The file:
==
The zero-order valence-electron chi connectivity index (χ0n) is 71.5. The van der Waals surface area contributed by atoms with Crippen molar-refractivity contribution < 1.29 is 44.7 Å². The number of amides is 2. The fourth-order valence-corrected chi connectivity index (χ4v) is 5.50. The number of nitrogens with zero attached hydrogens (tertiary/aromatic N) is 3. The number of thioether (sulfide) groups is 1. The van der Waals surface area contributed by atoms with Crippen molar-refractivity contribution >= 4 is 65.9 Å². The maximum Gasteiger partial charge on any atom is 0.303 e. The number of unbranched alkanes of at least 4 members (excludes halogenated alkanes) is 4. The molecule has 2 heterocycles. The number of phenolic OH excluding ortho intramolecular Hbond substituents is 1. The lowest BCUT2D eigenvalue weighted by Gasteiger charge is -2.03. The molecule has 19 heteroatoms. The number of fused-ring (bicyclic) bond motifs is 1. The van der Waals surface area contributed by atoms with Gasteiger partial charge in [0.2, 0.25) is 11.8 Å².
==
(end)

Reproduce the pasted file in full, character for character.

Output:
The zero-order valence-electron chi connectivity index (χ0n) is 71.5. The van der Waals surface area contributed by atoms with Crippen molar-refractivity contribution < 1.29 is 44.7 Å². The number of amides is 2. The fourth-order valence-corrected chi connectivity index (χ4v) is 5.50. The number of nitrogens with zero attached hydrogens (tertiary/aromatic N) is 3. The number of thioether (sulfide) groups is 1. The van der Waals surface area contributed by atoms with Crippen molar-refractivity contribution >= 4 is 65.9 Å². The maximum Gasteiger partial charge on any atom is 0.303 e. The number of unbranched alkanes of at least 4 members (excludes halogenated alkanes) is 4. The molecule has 2 heterocycles. The number of phenolic OH excluding ortho intramolecular Hbond substituents is 1. The lowest BCUT2D eigenvalue weighted by Gasteiger charge is -2.03. The molecule has 19 heteroatoms. The number of fused-ring (bicyclic) bond motifs is 1. The van der Waals surface area contributed by atoms with Gasteiger partial charge in [0.2, 0.25) is 11.8 Å².